4. Type in the text: Emerald – the package should appear in the application window.
  5. Click on the check box that appears to the left of that application to select that application for download and install. A content menu will appear.
  6. Select the menu item called “Mark for Installation“. There may be an additional window indicating other software applications that need to be installed as well – just click on the “Mark” button.
  7. Click on the “Apply” button. In a few moments, that application will automatically be downloaded and installed on your system.
  8. When completed, close the Synaptic Package Manager application window.

Now that the Emerald Plugin has been installed, you can now run the “Emerald Theme Manager” to set your Window Decorations. For an example, we will be setting the theme “vrunner” (a transparent theme), changing the titlebar colors, and setting the windows buttons to “glow”.

Steps to Make Settings in the Emerald Theme Manager:

  1. Click SYSTEM -> PREFERENCES -> Emerald Theme Manager.
  2. The “Emerald Themer” dialog box will appear. You will note that the “Emerald Themer” dialog box contains a heirarchy of tabs. The top level tab called “Theme Settings” and the sub-tab called “Themes” should be active.
  3. Click on the sub-tab “Edit Themes“. Under “Edit Themes“, the sub-tab “Frame Engine” should be active.
  4. Click on “Select Engine” list box. There are many different versions: for our example, select “vrunner“.
  5. You can now select different colors for the left/middle/right portion of the Window titlebar. Try selecting some different colors (to suit your taste).
  6. You can also change the Opacity (in very loose terms: “the level of transparency”) for each of the left/middle/right portions of the window titlebar.
  7. After you have made your selections, click on the “Buttons” sub-tab and click to select the options “Use Button Halo/Glow” and “Use Button Halo/Glow For Inactive Windows“.
  8. Click on the Titlebar sub-tab. On the right-side under the Section “Titlebar” click on the section “Title-Text Font“, and select a larger font size.
  9. NOTE: The reason why you size font size in this dialog box, is that when setting the font size when using SYSTEM -> PREFERENCES -> APPEARANCE won’t work when using the Emerald window decorator plugin… (at least as far as I can tell)…

  10. When you have made your selections, then click the “SAVE” button at the bottom, and then click “QUIT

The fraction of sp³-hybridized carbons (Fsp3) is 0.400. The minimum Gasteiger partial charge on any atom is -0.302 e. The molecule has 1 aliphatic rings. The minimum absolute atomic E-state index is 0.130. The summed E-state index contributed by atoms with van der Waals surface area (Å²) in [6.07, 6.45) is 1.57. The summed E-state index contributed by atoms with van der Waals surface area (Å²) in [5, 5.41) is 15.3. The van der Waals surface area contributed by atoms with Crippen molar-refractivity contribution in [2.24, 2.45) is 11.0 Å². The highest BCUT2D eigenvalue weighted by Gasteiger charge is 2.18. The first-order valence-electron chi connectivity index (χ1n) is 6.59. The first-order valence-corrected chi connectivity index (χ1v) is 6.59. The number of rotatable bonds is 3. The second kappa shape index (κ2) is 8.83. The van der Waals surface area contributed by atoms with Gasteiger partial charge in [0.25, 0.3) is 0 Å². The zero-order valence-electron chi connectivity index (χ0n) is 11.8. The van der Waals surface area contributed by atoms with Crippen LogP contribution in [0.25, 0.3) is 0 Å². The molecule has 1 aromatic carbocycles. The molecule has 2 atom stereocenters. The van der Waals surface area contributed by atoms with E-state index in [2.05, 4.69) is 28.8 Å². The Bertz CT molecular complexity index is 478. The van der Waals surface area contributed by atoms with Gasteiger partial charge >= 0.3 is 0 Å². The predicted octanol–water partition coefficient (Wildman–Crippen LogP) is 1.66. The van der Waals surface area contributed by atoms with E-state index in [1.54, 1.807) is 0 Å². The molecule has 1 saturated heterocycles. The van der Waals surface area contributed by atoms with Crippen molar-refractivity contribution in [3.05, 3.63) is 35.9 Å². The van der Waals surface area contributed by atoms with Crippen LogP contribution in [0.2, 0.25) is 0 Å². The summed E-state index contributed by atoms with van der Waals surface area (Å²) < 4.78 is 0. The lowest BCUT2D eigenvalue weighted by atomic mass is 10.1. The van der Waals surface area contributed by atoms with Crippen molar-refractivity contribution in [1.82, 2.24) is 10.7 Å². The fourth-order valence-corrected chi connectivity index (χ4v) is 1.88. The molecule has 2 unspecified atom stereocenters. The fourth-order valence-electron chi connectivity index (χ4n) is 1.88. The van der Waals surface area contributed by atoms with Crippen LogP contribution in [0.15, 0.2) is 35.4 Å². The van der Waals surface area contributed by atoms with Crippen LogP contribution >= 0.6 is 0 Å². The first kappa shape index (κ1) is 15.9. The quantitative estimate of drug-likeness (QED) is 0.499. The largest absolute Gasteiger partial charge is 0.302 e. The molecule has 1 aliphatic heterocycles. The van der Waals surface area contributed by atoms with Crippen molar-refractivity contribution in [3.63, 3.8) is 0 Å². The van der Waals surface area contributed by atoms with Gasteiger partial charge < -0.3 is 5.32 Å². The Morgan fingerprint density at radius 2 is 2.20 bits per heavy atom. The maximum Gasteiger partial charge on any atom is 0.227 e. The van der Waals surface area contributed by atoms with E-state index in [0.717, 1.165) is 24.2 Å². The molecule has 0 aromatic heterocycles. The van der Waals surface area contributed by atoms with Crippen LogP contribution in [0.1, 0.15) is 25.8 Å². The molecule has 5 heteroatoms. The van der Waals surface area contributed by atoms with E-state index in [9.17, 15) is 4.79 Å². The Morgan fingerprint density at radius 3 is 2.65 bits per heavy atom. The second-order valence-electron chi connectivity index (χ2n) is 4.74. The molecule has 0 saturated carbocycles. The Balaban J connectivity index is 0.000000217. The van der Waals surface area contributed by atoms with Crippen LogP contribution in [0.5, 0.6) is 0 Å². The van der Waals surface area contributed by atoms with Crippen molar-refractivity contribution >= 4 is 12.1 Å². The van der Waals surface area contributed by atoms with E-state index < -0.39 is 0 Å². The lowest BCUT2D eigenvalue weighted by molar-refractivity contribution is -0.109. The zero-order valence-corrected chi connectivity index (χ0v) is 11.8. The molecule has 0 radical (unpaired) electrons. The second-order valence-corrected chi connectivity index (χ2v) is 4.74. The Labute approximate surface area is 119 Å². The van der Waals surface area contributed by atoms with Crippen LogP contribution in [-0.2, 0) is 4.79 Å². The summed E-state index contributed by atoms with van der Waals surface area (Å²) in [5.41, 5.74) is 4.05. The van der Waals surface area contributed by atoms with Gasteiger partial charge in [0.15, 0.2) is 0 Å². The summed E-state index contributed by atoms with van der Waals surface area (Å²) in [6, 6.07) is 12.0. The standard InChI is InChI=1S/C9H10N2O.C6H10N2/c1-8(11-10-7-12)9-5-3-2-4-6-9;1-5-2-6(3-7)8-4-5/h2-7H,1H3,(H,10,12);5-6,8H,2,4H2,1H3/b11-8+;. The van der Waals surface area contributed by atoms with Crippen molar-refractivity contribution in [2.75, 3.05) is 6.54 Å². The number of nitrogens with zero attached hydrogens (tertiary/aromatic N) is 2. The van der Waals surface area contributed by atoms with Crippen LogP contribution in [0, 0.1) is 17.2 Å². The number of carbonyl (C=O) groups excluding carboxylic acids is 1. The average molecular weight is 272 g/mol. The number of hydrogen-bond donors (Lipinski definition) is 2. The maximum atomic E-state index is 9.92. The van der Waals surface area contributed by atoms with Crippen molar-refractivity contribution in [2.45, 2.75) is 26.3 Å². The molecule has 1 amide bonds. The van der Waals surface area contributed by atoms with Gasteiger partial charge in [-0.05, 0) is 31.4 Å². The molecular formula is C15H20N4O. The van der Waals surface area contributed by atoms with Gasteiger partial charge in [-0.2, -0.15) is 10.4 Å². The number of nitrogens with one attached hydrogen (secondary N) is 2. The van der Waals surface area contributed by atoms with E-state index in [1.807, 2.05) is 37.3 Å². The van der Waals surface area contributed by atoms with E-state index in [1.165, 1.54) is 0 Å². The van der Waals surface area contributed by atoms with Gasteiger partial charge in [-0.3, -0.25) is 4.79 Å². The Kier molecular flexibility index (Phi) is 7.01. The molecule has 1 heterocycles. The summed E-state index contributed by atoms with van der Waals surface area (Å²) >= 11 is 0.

After performing these steps, you will not see a change in the appearance of your application windows. This may change in future Ubuntu distributions, but to change the appearance, you need to run the command: emerald –replace

Of course, this is silly having to do this each and every time you login to your desktop environment, so here is a trick:

Steps to Automatically Run Emerald upon Linux Graphical Login:

  1. Click SYSTEM -> PREFERENCES -> Startup Applications.
  2. The “Startup Applications Preferences” dialog box will appear.
  3. Click the “Add” button. The “Add Startup Program” dialog box will appear.
  4. Give the program a name like: Emerald Plugin
  5. Under the Command textbox, type: emerald –replace
  6. Then click the “Add” button. Your additional program called “Emerald Plugin” will now be run whenever you login to your Linux graphical environment.
  7. Close the “Startup Applications Preferences” dialog box .
  8. To have the settings take effect, either reboot your system, or at least logout and login back into your Linux graphical environment.

This all seems like a “pain”, but once setup, then that’s it!
I hope you have fun customizing your Ubuntu system.
I believe that if you try this, you may never go back to the “default-install-look” again!

I orginally created this article for my Ubuntu Guide WIKI:
http://zenit.senecac.on.ca/wiki/index.php/Ubuntu_Guide

Murray Saul

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~ by Murray Saul on October 26, 2009.

4 Responses to “Setup Special Desktop Effects in Ubuntu”

  1. Waow loved reading this article. I added your feed to my reader.

  2. I’m about to make the jump to Linux and narrowed it down to Kubuntu and Ubuntu.. can you give me any pointers such as pros and cons for each because im still not sure what the difference is

    thanks in advanced

    • Kubuntu uses the KDE interface from the default install. If you want the “Quick and Dirty” answer, it has a very “Windows” feel to it, and would be “comforting” for a new Linux user to operate. When I first used Linux, I used KDE. It wasn’t until I had worked in Linux for sometime, before I switched to Gnome. I now like Gnome better than KDE, but I have worked with Linux for many years. KDE has nice features like setting various things like icon colour, icon size, etc from a menu.

      Gnome has some of these setup features “hidden”, and can be frustrating to a new user since they may not know which files to edit. I would recommend for you Kubuntu, although, since Desktop environments can be installed in either version at a later date… This is just my opinion, but I would recommend Kubuntu for now… You can experiment with other versions later (perhaps on an older computer) to play around with and compare…

      Please feel free to comment on my blogs, and let me know if you found them useful (or not)…

      Hope that helps…

      Murray Saul

  3. […] http://ubuntuforums.org/showthread.php?t=809695 https://murraysaul.wordpress.com/2009…cts-in-ubuntu/ I think because you installed alien, you might have been following some instructions which weren't […]